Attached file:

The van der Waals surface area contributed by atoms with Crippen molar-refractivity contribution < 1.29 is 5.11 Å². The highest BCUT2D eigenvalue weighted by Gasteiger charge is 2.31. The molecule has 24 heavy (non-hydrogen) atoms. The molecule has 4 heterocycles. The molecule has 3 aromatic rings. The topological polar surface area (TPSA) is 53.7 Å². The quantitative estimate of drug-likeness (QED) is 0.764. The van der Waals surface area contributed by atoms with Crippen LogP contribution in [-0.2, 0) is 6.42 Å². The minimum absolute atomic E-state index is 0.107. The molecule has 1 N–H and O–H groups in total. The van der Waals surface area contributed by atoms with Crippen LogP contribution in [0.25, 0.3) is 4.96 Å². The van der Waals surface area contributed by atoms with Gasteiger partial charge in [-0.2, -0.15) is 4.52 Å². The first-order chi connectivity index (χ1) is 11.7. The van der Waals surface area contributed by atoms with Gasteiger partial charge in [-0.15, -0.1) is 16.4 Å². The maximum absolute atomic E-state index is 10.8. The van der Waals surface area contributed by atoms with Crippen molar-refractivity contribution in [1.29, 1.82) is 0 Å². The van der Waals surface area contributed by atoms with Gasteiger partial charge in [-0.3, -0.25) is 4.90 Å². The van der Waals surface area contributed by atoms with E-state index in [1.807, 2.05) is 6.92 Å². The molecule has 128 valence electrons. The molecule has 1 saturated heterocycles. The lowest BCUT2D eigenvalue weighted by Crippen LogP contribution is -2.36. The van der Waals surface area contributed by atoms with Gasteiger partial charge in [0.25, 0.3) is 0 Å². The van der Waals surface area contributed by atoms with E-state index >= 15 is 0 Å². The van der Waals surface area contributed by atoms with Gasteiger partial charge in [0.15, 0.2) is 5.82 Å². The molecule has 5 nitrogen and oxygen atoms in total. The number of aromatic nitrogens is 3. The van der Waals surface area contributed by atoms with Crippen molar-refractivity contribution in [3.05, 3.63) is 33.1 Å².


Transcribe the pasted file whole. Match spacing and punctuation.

The van der Waals surface area contributed by atoms with Crippen molar-refractivity contribution < 1.29 is 5.11 Å². The highest BCUT2D eigenvalue weighted by Gasteiger charge is 2.31. The molecule has 24 heavy (non-hydrogen) atoms. The molecule has 4 heterocycles. The molecule has 3 aromatic rings. The topological polar surface area (TPSA) is 53.7 Å². The quantitative estimate of drug-likeness (QED) is 0.764. The van der Waals surface area contributed by atoms with Crippen LogP contribution in [-0.2, 0) is 6.42 Å². The minimum absolute atomic E-state index is 0.107. The molecule has 1 N–H and O–H groups in total. The van der Waals surface area contributed by atoms with Crippen LogP contribution in [0.25, 0.3) is 4.96 Å². The van der Waals surface area contributed by atoms with Gasteiger partial charge in [-0.2, -0.15) is 4.52 Å². The first-order chi connectivity index (χ1) is 11.7. The van der Waals surface area contributed by atoms with Gasteiger partial charge in [-0.15, -0.1) is 16.4 Å². The maximum absolute atomic E-state index is 10.8. The van der Waals surface area contributed by atoms with Crippen molar-refractivity contribution in [1.29, 1.82) is 0 Å². The van der Waals surface area contributed by atoms with Gasteiger partial charge in [-0.3, -0.25) is 4.90 Å². The van der Waals surface area contributed by atoms with E-state index in [1.807, 2.05) is 6.92 Å². The molecule has 128 valence electrons. The molecule has 1 saturated heterocycles. The lowest BCUT2D eigenvalue weighted by Crippen LogP contribution is -2.36. The van der Waals surface area contributed by atoms with Gasteiger partial charge in [0.25, 0.3) is 0 Å². The van der Waals surface area contributed by atoms with E-state index >= 15 is 0 Å². The van der Waals surface area contributed by atoms with Gasteiger partial charge in [0.15, 0.2) is 5.82 Å². The molecule has 5 nitrogen and oxygen atoms in total. The number of aromatic nitrogens is 3. The van der Waals surface area contributed by atoms with Crippen molar-refractivity contribution in [3.05, 3.63) is 33.1 Å².